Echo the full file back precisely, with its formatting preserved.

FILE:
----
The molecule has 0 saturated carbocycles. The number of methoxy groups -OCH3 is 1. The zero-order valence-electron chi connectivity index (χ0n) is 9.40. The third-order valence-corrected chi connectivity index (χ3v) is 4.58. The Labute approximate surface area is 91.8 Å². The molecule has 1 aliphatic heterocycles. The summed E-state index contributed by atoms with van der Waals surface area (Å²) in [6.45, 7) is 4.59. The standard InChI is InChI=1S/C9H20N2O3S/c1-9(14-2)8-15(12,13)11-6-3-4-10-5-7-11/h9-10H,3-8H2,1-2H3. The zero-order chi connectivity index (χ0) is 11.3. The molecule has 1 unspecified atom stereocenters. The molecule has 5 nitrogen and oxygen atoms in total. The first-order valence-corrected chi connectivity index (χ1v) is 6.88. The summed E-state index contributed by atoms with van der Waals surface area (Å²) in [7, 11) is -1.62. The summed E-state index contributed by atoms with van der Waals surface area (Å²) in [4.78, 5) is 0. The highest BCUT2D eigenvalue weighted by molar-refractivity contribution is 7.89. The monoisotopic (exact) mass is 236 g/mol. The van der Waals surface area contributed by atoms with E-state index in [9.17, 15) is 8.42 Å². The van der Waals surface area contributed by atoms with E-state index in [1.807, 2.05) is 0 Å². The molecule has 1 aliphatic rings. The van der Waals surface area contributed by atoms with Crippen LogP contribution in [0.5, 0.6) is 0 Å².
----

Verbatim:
The molecule has 0 saturated carbocycles. The number of methoxy groups -OCH3 is 1. The zero-order valence-electron chi connectivity index (χ0n) is 9.40. The third-order valence-corrected chi connectivity index (χ3v) is 4.58. The Labute approximate surface area is 91.8 Å². The molecule has 1 aliphatic heterocycles. The summed E-state index contributed by atoms with van der Waals surface area (Å²) in [6.45, 7) is 4.59. The standard InChI is InChI=1S/C9H20N2O3S/c1-9(14-2)8-15(12,13)11-6-3-4-10-5-7-11/h9-10H,3-8H2,1-2H3. The zero-order chi connectivity index (χ0) is 11.3. The molecule has 1 unspecified atom stereocenters. The molecule has 5 nitrogen and oxygen atoms in total. The first-order valence-corrected chi connectivity index (χ1v) is 6.88. The summed E-state index contributed by atoms with van der Waals surface area (Å²) in [7, 11) is -1.62. The summed E-state index contributed by atoms with van der Waals surface area (Å²) in [4.78, 5) is 0. The highest BCUT2D eigenvalue weighted by molar-refractivity contribution is 7.89. The monoisotopic (exact) mass is 236 g/mol. The van der Waals surface area contributed by atoms with E-state index in [9.17, 15) is 8.42 Å². The van der Waals surface area contributed by atoms with E-state index in [1.807, 2.05) is 0 Å². The molecule has 1 aliphatic rings. The van der Waals surface area contributed by atoms with Crippen LogP contribution in [0.5, 0.6) is 0 Å².